Five Tips for Staying and Working in New Zealand After Your Studies

Apr 3, 2017 at 12:00am ET By Joanna Hughes

Wondering how the future looks for international students looking to stay in New Zealand and work after graduation? The answer can be summed up in one word: Bright. In fact, according to statistics shared in the Ministry of Education’s recent Moving Places report, international students are more likely to be employed in New Zealand a year after graduation (40 percent) than they are to return home (27 percent).  An additional 22 percent, meanwhile, continued onto further studies in New Zealand.

Which begs the question: How can you make sure you up in the 40 percent? Read on for tips aimed at helping you land a job in New Zealand after you graduate

1. Get the right visa.

Having the right visa is essential to staying and working after you graduate. This begins with the post-study work visa, which allows international graduates to work in nearly any job for any employer for a period of up to 12 months as long as you spent at least 30 weeks studying in New Zealand for your degree.

If you have an offer of full-time work in the same area of your qualification, meanwhile, you can apply for a post-duty work visa allowing you to work for up to three years in your degree field. This also opens the door to you later applying for residence under New Zealand’s Skilled Migrant category.

Regardless of the visa for which you apply, health and character checks will also be required.

 

2. Know the job market.

The job market is variable which means that demand for employees with certain skills and talents will also fluctuate. The best way to increase your chances of getting a job while simultaneously increasing your chances of getting a skilled migrant visa? Know which industries are booming. The Careers New Zealand page is a great place to start your search. The Ministry of Business, Innovation and Employment’s Regional Economic Activity Report offers further insights.

The government has also identified key industries in terms of long-term, immediate, and regional shortages. A few promising paths? Agriculture and forestry; construction; engineering; health and social services; recreation, hospitality and tourism; science and trades. Additionally, the government’s list of accredited employers can help you identify companies most likely to employ migrants.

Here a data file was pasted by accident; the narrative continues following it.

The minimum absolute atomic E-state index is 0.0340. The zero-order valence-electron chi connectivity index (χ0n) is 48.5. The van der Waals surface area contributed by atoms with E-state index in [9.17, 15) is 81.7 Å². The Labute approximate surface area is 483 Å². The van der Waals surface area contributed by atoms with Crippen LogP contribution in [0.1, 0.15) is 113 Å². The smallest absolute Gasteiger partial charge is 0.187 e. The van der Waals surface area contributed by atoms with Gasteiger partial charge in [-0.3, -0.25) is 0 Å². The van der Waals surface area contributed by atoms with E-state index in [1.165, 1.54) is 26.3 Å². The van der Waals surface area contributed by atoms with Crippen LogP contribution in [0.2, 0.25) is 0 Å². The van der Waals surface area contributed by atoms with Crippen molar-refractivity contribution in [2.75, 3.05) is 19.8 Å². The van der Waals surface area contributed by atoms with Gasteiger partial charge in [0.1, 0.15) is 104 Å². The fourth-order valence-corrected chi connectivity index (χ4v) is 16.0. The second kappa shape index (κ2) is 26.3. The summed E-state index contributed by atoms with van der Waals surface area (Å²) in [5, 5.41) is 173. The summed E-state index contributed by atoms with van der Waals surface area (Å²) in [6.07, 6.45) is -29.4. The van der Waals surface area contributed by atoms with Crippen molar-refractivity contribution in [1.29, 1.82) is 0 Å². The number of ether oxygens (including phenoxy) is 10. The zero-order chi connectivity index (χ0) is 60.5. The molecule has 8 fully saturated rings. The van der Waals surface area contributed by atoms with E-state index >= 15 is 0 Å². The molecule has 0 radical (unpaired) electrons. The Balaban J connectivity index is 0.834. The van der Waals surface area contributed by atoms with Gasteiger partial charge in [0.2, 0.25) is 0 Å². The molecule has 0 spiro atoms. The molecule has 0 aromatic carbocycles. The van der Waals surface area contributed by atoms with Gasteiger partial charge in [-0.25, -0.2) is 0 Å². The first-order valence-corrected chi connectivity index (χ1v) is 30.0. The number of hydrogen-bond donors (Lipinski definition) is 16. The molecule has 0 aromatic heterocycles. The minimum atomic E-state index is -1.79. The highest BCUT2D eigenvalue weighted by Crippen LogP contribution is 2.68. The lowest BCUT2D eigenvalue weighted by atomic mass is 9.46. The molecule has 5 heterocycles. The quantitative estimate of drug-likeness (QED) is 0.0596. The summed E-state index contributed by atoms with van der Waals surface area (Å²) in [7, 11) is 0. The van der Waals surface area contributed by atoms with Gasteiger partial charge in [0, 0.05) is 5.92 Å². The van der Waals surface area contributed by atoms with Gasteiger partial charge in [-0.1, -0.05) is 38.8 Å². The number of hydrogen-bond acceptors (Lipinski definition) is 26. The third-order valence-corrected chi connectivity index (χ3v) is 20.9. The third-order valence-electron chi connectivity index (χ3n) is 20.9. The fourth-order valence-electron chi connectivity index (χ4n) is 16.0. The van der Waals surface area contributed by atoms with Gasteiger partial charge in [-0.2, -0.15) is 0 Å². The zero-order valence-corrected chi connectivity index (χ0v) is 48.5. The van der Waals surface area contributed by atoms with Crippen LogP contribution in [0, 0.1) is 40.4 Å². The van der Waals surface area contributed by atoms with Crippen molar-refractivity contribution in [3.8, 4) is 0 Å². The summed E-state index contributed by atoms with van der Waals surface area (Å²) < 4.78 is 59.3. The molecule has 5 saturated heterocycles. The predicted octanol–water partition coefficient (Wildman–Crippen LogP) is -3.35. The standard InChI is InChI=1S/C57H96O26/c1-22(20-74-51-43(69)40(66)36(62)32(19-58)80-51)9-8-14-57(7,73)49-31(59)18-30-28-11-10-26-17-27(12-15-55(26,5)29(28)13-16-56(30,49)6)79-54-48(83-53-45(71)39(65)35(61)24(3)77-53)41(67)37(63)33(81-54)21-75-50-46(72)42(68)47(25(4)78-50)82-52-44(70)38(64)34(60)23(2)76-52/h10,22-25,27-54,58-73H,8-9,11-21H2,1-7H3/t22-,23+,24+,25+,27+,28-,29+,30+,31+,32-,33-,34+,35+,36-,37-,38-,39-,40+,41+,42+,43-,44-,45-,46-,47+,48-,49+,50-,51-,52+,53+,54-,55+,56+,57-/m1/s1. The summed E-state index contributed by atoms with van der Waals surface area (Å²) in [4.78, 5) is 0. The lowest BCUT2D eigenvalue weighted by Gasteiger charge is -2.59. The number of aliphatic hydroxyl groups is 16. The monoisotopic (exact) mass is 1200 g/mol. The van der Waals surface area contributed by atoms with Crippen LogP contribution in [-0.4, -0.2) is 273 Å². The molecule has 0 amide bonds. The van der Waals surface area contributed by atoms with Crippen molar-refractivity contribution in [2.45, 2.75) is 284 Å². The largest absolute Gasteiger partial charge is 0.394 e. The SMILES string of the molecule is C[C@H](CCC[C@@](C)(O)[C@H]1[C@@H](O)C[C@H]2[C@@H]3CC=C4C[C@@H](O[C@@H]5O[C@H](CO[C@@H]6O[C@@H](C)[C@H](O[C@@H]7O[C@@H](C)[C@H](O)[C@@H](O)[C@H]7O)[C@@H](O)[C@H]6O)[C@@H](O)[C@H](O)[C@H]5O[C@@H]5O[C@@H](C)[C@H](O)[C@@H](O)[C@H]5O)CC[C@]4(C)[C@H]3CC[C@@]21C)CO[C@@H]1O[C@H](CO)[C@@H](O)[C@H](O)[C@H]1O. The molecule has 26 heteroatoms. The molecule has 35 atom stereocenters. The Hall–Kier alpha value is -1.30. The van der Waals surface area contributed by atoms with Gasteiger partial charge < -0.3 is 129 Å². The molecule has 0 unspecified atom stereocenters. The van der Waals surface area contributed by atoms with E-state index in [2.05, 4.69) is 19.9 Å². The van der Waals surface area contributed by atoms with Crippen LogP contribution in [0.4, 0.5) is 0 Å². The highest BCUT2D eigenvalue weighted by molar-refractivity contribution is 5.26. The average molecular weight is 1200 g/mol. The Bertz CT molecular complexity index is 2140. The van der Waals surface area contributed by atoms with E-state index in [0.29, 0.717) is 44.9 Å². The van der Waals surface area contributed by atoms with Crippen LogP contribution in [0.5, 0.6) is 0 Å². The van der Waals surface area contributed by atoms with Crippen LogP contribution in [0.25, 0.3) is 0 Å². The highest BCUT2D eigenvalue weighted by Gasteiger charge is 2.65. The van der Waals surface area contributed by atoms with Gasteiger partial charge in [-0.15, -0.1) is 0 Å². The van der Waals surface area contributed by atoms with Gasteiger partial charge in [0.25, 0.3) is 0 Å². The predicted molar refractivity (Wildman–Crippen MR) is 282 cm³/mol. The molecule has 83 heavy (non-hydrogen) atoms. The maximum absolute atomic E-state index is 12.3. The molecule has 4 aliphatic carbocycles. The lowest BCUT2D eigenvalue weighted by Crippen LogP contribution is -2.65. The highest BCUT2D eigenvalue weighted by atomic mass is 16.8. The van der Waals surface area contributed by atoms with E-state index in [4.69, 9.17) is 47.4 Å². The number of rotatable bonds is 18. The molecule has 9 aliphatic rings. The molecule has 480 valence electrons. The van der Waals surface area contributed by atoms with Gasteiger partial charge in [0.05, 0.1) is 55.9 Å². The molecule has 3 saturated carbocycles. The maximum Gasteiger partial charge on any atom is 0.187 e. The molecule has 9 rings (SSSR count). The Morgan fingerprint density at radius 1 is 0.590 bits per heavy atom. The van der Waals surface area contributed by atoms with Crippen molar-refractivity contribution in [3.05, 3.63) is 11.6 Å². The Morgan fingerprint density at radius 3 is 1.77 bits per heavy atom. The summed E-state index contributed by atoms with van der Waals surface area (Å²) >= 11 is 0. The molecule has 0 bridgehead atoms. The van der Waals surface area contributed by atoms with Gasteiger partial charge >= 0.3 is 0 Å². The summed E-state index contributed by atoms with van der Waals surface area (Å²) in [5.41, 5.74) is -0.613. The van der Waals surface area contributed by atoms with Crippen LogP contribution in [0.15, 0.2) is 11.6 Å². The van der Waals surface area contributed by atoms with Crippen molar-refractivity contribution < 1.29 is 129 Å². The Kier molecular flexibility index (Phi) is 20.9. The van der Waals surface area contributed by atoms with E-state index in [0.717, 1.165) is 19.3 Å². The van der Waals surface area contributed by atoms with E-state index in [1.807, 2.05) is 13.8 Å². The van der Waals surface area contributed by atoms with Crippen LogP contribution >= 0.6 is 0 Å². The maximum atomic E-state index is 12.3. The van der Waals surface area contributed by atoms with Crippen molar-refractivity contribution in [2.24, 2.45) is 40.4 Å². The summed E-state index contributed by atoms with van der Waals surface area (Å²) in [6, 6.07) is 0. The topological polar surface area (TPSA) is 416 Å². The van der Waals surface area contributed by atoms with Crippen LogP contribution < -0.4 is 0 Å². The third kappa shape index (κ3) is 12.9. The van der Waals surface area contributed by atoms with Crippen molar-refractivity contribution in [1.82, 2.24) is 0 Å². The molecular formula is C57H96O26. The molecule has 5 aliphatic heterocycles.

3. Give yourself enough time.

Unless you’re very lucky or uniquely qualified, a job isn’t going to land in your lap. Factor in the amount of time involved in everything from applying for registration to researching promising positions, and the process of applying for -- and getting -- a job in New Zealand can be both time- and labor-intensive. Patience and positivity can help you stay the course.

The good news? Plenty of resources are available which can help you be successful. Check in with your host university for information on local programs for job-seeking newcomers. New Kiwis is also an invaluable, free resource for connecting migrant job seekers with New Zealand employers.

 

4. Acknowledge cultural differences.

It’s not just about getting a job in New Zealand, but also about acclimating to that job once you’ve entered the workforce. New Zealand Now offers helpful advice on being prepared for “Kiwi-style” business operations, including everything from smaller scales and less specialization to more independent, informal management styles and collaboration environments.

Ultimately, the more you understand about the culture of New Zealand workplaces in advance, the better you’ll be able to identify organizations which are a good fit and hit the ground running once you’re there. (For more on the subject, download New Zealand Now’s “Guide to Kiwi Workplaces.”)

 

5. Choose a job that’s a good fit.

If your goal is to get yourself a few more months of living in amazing New Zealand, then this may be a moot point. However, if your goal is to stay and work in New Zealand for a longer period of time, focusing on not just getting a job, but getting a job that is relevant to your qualifications can make all the difference.

That said, being flexible and showing off your transferable skills can help you identify positions which might not be a match in terms of job title but in terms of your background, training, and experience.

The Telegraph recently celebrated “26 Reasons Why New Zealand is the World’s Best Country.” Is it any reason why so many people want to study, work and live there? These five tips can help you position yourself for success with your New Zealand job search.

 

 

 

 

 

 

 

 

 

 

Joanna worked in higher education administration for many years at a leading research institution before becoming a full-time freelance writer. She lives in the beautiful White Mountains region of New Hampshire with her family.

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